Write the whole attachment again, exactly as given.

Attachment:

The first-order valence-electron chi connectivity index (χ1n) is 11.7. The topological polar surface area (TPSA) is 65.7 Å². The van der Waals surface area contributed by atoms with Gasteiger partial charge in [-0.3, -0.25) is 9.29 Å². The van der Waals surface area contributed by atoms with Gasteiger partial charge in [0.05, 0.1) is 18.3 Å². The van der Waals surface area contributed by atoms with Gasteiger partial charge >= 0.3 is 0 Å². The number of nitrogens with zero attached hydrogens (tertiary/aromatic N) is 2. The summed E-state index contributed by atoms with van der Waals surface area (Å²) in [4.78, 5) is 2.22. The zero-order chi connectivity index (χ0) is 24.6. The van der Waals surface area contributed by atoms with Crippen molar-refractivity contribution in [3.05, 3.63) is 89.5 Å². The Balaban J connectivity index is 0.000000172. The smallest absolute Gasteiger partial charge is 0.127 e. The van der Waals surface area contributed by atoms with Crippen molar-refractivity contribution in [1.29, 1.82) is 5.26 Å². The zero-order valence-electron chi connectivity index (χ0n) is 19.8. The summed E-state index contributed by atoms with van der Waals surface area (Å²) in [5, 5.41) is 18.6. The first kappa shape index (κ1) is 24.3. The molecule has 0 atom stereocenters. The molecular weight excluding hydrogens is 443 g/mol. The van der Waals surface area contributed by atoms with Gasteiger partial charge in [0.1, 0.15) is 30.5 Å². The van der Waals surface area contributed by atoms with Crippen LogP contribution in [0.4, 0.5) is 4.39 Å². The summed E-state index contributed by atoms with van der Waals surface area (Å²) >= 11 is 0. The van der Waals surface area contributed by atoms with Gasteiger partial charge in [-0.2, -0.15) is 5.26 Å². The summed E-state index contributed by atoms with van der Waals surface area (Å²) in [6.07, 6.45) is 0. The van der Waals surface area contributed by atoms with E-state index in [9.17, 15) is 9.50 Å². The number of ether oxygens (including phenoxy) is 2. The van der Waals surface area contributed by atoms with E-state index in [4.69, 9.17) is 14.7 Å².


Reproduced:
The first-order valence-electron chi connectivity index (χ1n) is 11.7. The topological polar surface area (TPSA) is 65.7 Å². The van der Waals surface area contributed by atoms with Gasteiger partial charge in [-0.3, -0.25) is 9.29 Å². The van der Waals surface area contributed by atoms with Gasteiger partial charge in [0.05, 0.1) is 18.3 Å². The van der Waals surface area contributed by atoms with Gasteiger partial charge >= 0.3 is 0 Å². The number of nitrogens with zero attached hydrogens (tertiary/aromatic N) is 2. The summed E-state index contributed by atoms with van der Waals surface area (Å²) in [4.78, 5) is 2.22. The zero-order chi connectivity index (χ0) is 24.6. The van der Waals surface area contributed by atoms with Crippen molar-refractivity contribution in [3.05, 3.63) is 89.5 Å². The Balaban J connectivity index is 0.000000172. The smallest absolute Gasteiger partial charge is 0.127 e. The van der Waals surface area contributed by atoms with Crippen molar-refractivity contribution in [1.29, 1.82) is 5.26 Å². The zero-order valence-electron chi connectivity index (χ0n) is 19.8. The summed E-state index contributed by atoms with van der Waals surface area (Å²) in [5, 5.41) is 18.6. The first kappa shape index (κ1) is 24.3. The molecule has 0 atom stereocenters. The molecular weight excluding hydrogens is 443 g/mol. The van der Waals surface area contributed by atoms with Gasteiger partial charge in [0.1, 0.15) is 30.5 Å². The van der Waals surface area contributed by atoms with Crippen LogP contribution in [0.4, 0.5) is 4.39 Å². The summed E-state index contributed by atoms with van der Waals surface area (Å²) >= 11 is 0. The van der Waals surface area contributed by atoms with Gasteiger partial charge in [-0.2, -0.15) is 5.26 Å². The summed E-state index contributed by atoms with van der Waals surface area (Å²) in [6.07, 6.45) is 0. The van der Waals surface area contributed by atoms with E-state index in [9.17, 15) is 9.50 Å². The number of ether oxygens (including phenoxy) is 2. The van der Waals surface area contributed by atoms with E-state index in [4.69, 9.17) is 14.7 Å².